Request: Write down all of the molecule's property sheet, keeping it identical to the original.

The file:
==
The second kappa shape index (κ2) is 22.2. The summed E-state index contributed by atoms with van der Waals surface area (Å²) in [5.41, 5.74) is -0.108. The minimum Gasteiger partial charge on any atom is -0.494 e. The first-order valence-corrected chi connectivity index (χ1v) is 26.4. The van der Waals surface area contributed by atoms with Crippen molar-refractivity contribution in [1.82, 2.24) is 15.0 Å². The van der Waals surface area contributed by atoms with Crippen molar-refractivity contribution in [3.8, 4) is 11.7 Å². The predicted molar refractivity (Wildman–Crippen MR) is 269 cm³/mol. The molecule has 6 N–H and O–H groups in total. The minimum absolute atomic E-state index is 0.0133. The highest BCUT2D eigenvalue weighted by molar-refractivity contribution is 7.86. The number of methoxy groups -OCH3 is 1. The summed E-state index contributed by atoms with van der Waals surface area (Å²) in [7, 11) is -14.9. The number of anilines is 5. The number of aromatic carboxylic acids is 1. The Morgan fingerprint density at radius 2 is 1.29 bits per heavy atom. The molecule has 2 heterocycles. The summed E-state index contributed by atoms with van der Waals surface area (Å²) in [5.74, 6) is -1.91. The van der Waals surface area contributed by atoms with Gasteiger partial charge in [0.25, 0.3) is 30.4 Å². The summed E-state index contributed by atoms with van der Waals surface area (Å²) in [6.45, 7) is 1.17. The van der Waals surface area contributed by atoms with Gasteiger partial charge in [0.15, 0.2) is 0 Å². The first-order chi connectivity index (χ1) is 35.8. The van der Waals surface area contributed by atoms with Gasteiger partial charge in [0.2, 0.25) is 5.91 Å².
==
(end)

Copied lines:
The second kappa shape index (κ2) is 22.2. The summed E-state index contributed by atoms with van der Waals surface area (Å²) in [5.41, 5.74) is -0.108. The minimum Gasteiger partial charge on any atom is -0.494 e. The first-order valence-corrected chi connectivity index (χ1v) is 26.4. The van der Waals surface area contributed by atoms with Crippen molar-refractivity contribution in [1.82, 2.24) is 15.0 Å². The van der Waals surface area contributed by atoms with Crippen molar-refractivity contribution in [3.8, 4) is 11.7 Å². The predicted molar refractivity (Wildman–Crippen MR) is 269 cm³/mol. The molecule has 6 N–H and O–H groups in total. The minimum absolute atomic E-state index is 0.0133. The highest BCUT2D eigenvalue weighted by molar-refractivity contribution is 7.86. The number of methoxy groups -OCH3 is 1. The summed E-state index contributed by atoms with van der Waals surface area (Å²) in [7, 11) is -14.9. The number of anilines is 5. The number of aromatic carboxylic acids is 1. The Morgan fingerprint density at radius 2 is 1.29 bits per heavy atom. The molecule has 2 heterocycles. The summed E-state index contributed by atoms with van der Waals surface area (Å²) in [5.74, 6) is -1.91. The van der Waals surface area contributed by atoms with Gasteiger partial charge in [0.25, 0.3) is 30.4 Å². The summed E-state index contributed by atoms with van der Waals surface area (Å²) in [6.45, 7) is 1.17. The van der Waals surface area contributed by atoms with Gasteiger partial charge in [0.15, 0.2) is 0 Å². The first-order chi connectivity index (χ1) is 35.8. The van der Waals surface area contributed by atoms with Gasteiger partial charge in [0.2, 0.25) is 5.91 Å².